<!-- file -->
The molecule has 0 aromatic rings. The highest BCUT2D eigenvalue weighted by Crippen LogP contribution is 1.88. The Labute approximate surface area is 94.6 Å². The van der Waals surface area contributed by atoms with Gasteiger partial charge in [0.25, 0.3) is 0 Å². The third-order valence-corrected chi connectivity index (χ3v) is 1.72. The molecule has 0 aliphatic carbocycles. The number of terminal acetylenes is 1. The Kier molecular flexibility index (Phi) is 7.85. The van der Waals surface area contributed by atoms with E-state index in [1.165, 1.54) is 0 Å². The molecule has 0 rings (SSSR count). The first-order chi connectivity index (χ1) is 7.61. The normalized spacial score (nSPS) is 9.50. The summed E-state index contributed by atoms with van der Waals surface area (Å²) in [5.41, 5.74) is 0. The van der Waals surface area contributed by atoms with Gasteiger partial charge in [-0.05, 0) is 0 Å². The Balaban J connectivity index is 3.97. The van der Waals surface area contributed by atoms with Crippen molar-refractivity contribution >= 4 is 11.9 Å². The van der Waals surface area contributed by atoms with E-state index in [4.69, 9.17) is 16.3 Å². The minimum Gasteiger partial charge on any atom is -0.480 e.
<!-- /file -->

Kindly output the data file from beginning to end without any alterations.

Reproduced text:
The molecule has 0 aromatic rings. The highest BCUT2D eigenvalue weighted by Crippen LogP contribution is 1.88. The Labute approximate surface area is 94.6 Å². The van der Waals surface area contributed by atoms with Gasteiger partial charge in [0.25, 0.3) is 0 Å². The third-order valence-corrected chi connectivity index (χ3v) is 1.72. The molecule has 0 aliphatic carbocycles. The number of terminal acetylenes is 1. The Kier molecular flexibility index (Phi) is 7.85. The van der Waals surface area contributed by atoms with E-state index in [1.165, 1.54) is 0 Å². The molecule has 0 rings (SSSR count). The first-order chi connectivity index (χ1) is 7.61. The normalized spacial score (nSPS) is 9.50. The summed E-state index contributed by atoms with van der Waals surface area (Å²) in [5.41, 5.74) is 0. The van der Waals surface area contributed by atoms with Gasteiger partial charge in [-0.05, 0) is 0 Å². The Balaban J connectivity index is 3.97. The van der Waals surface area contributed by atoms with Crippen molar-refractivity contribution >= 4 is 11.9 Å². The van der Waals surface area contributed by atoms with E-state index in [4.69, 9.17) is 16.3 Å². The minimum Gasteiger partial charge on any atom is -0.480 e.